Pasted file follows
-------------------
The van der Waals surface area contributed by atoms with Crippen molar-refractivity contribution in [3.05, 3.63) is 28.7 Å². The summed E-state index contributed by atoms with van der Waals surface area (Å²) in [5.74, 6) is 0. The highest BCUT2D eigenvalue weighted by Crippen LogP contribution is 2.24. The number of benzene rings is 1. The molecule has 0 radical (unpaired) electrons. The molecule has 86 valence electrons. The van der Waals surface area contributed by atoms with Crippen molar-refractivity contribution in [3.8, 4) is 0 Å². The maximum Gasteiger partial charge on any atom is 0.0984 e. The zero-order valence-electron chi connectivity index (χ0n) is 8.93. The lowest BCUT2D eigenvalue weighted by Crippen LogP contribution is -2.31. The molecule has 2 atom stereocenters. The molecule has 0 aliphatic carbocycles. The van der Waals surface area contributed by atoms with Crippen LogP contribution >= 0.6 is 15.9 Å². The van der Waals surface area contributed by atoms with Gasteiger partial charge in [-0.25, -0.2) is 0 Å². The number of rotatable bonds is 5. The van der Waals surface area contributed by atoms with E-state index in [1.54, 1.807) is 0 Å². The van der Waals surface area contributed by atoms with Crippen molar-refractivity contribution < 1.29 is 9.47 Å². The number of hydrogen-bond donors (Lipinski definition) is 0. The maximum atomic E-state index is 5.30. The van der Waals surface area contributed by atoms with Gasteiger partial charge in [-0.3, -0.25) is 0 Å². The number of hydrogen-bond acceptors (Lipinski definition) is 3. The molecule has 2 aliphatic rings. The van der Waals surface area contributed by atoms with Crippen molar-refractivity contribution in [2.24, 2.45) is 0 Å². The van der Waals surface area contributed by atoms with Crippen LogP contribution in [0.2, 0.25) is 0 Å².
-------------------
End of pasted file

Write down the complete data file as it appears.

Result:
The van der Waals surface area contributed by atoms with Crippen molar-refractivity contribution in [3.05, 3.63) is 28.7 Å². The summed E-state index contributed by atoms with van der Waals surface area (Å²) in [5.74, 6) is 0. The highest BCUT2D eigenvalue weighted by Crippen LogP contribution is 2.24. The number of benzene rings is 1. The molecule has 0 radical (unpaired) electrons. The molecule has 86 valence electrons. The van der Waals surface area contributed by atoms with Crippen molar-refractivity contribution in [3.8, 4) is 0 Å². The maximum Gasteiger partial charge on any atom is 0.0984 e. The zero-order valence-electron chi connectivity index (χ0n) is 8.93. The lowest BCUT2D eigenvalue weighted by Crippen LogP contribution is -2.31. The molecule has 2 atom stereocenters. The molecule has 0 aliphatic carbocycles. The van der Waals surface area contributed by atoms with Crippen LogP contribution >= 0.6 is 15.9 Å². The van der Waals surface area contributed by atoms with Gasteiger partial charge in [-0.25, -0.2) is 0 Å². The number of rotatable bonds is 5. The van der Waals surface area contributed by atoms with E-state index in [1.54, 1.807) is 0 Å². The van der Waals surface area contributed by atoms with Crippen molar-refractivity contribution < 1.29 is 9.47 Å². The number of hydrogen-bond donors (Lipinski definition) is 0. The maximum atomic E-state index is 5.30. The van der Waals surface area contributed by atoms with Gasteiger partial charge in [-0.3, -0.25) is 0 Å². The number of hydrogen-bond acceptors (Lipinski definition) is 3. The molecule has 2 aliphatic rings. The van der Waals surface area contributed by atoms with Crippen molar-refractivity contribution in [2.24, 2.45) is 0 Å². The van der Waals surface area contributed by atoms with Crippen LogP contribution in [0.2, 0.25) is 0 Å².